Muslims, in contrast, voice a strong perception that their generosity towards others was an outcome of their duty to God. To Muslims, the act of giving to please God is greater than its beneficial consequences for the recipient. The belief that it is “for the love of God” that one gives to others is a significant factor in our Muslim interviewees’ understanding of their generosity. For Muslims, God’s love needs to be earned through pleasing God, which requires fulfillment of duties, charitable giving being one of those.

In our study, most Muslim respondents think that when they give, they give from resources that belong to God. They see their money and belongings as God’s deposit on them and giving for the sake of God as one way of fulfilling the responsibility on that deposit. Many Muslim interviewees stated that if they do not give funds, God causes them lose money one way or another because they have not fulfilled their duty to God. To the respondents, God is warning them, with what they perceive to be gentle nudges, about their misbehaviors. Muslims did not mention zakat(alms-giving) in the context of generosity. Zakat is an obligation to God, generosity is that which surpasses it, even as Muslims noted that they were giving for the sake of God, not for the specific purpose of helping others.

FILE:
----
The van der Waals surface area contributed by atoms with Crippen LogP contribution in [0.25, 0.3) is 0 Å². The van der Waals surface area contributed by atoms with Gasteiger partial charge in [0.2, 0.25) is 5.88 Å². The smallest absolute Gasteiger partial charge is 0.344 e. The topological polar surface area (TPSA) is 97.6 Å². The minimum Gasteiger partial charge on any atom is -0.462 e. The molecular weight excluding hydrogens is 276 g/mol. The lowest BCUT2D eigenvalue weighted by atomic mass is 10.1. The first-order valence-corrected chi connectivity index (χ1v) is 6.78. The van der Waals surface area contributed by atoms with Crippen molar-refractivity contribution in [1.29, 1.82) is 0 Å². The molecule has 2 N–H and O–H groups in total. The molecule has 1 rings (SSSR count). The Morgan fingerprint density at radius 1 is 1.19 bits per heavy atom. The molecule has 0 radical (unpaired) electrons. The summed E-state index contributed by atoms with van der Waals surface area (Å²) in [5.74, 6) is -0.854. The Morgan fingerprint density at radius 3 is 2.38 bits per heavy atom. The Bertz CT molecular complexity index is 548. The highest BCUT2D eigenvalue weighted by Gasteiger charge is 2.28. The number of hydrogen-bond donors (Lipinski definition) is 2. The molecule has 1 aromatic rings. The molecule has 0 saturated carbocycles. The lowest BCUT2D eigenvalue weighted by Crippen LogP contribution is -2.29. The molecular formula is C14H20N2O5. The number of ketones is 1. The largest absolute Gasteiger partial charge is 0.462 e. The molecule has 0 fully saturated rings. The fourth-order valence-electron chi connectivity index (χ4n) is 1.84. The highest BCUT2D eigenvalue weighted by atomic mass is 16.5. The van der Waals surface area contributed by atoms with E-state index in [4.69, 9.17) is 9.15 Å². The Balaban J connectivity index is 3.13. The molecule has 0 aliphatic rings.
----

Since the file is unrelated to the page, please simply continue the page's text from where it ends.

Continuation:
Our work shows that individual-level beliefs and positive feelings stemming from community involvement have a strong role in eliciting charitable giving; monitoring and sanctioning structures may not always be necessary. This finding invites scholars and policy makers to pay more attention to religious beliefs and communities in generating resources for social welfare; that said, religious communities would struggle to replace state-funded social programs.

Ramazan Kılınç is an assistant professor of political science and director of the Islamic Studies Program at the University of Nebraska, Omaha. Carolyn M. Warner is a professor of political science at Arizona State University.